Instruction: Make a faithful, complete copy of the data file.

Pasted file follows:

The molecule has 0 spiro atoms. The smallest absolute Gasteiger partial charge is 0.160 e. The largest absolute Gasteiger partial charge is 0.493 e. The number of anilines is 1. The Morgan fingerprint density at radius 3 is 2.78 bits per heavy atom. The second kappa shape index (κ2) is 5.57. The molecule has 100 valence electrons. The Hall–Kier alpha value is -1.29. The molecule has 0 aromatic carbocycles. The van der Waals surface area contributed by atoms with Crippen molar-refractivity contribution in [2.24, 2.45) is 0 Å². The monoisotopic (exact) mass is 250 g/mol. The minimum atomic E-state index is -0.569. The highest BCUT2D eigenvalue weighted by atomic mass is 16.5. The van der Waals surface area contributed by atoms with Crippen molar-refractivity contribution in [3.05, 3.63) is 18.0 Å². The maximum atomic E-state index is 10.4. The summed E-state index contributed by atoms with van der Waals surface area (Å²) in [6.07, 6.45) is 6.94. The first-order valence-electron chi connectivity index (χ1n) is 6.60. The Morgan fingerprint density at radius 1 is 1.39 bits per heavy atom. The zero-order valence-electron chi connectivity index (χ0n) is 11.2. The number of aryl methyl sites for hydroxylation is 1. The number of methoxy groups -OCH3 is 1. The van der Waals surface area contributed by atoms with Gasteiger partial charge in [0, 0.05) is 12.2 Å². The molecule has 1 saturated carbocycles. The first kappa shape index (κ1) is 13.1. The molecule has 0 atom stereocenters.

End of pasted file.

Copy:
The molecule has 0 spiro atoms. The smallest absolute Gasteiger partial charge is 0.160 e. The largest absolute Gasteiger partial charge is 0.493 e. The number of anilines is 1. The Morgan fingerprint density at radius 3 is 2.78 bits per heavy atom. The second kappa shape index (κ2) is 5.57. The molecule has 100 valence electrons. The Hall–Kier alpha value is -1.29. The molecule has 0 aromatic carbocycles. The van der Waals surface area contributed by atoms with Crippen molar-refractivity contribution in [2.24, 2.45) is 0 Å². The monoisotopic (exact) mass is 250 g/mol. The minimum atomic E-state index is -0.569. The highest BCUT2D eigenvalue weighted by atomic mass is 16.5. The van der Waals surface area contributed by atoms with Crippen molar-refractivity contribution in [3.05, 3.63) is 18.0 Å². The maximum atomic E-state index is 10.4. The summed E-state index contributed by atoms with van der Waals surface area (Å²) in [6.07, 6.45) is 6.94. The first-order valence-electron chi connectivity index (χ1n) is 6.60. The Morgan fingerprint density at radius 1 is 1.39 bits per heavy atom. The zero-order valence-electron chi connectivity index (χ0n) is 11.2. The number of aryl methyl sites for hydroxylation is 1. The number of methoxy groups -OCH3 is 1. The van der Waals surface area contributed by atoms with Gasteiger partial charge in [0, 0.05) is 12.2 Å². The molecule has 1 saturated carbocycles. The first kappa shape index (κ1) is 13.1. The molecule has 0 atom stereocenters.